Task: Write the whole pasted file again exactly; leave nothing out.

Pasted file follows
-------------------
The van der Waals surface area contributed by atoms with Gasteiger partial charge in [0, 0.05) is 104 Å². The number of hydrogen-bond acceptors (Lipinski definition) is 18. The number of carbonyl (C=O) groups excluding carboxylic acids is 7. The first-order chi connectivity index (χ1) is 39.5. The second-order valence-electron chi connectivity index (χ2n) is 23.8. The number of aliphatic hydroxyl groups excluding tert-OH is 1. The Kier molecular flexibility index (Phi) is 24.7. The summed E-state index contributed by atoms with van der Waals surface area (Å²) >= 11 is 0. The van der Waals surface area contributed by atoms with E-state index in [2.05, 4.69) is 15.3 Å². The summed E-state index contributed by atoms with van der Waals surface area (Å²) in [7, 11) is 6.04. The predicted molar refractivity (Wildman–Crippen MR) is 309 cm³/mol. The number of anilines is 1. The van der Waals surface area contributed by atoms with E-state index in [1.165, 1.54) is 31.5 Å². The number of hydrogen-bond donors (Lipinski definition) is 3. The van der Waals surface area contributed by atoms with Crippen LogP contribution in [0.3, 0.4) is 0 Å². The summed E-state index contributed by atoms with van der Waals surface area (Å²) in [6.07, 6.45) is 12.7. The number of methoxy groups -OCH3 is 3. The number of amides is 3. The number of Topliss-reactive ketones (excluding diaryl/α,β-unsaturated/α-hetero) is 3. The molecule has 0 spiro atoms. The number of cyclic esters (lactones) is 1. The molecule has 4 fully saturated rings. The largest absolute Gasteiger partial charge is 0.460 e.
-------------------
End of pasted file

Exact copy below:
The van der Waals surface area contributed by atoms with Gasteiger partial charge in [0, 0.05) is 104 Å². The number of hydrogen-bond acceptors (Lipinski definition) is 18. The number of carbonyl (C=O) groups excluding carboxylic acids is 7. The first-order chi connectivity index (χ1) is 39.5. The second-order valence-electron chi connectivity index (χ2n) is 23.8. The number of aliphatic hydroxyl groups excluding tert-OH is 1. The Kier molecular flexibility index (Phi) is 24.7. The summed E-state index contributed by atoms with van der Waals surface area (Å²) >= 11 is 0. The van der Waals surface area contributed by atoms with E-state index in [2.05, 4.69) is 15.3 Å². The summed E-state index contributed by atoms with van der Waals surface area (Å²) in [7, 11) is 6.04. The predicted molar refractivity (Wildman–Crippen MR) is 309 cm³/mol. The number of anilines is 1. The van der Waals surface area contributed by atoms with E-state index in [1.165, 1.54) is 31.5 Å². The number of hydrogen-bond donors (Lipinski definition) is 3. The van der Waals surface area contributed by atoms with Crippen LogP contribution in [0.3, 0.4) is 0 Å². The summed E-state index contributed by atoms with van der Waals surface area (Å²) in [6.07, 6.45) is 12.7. The number of methoxy groups -OCH3 is 3. The number of amides is 3. The number of Topliss-reactive ketones (excluding diaryl/α,β-unsaturated/α-hetero) is 3. The molecule has 0 spiro atoms. The number of cyclic esters (lactones) is 1. The molecule has 4 fully saturated rings. The largest absolute Gasteiger partial charge is 0.460 e.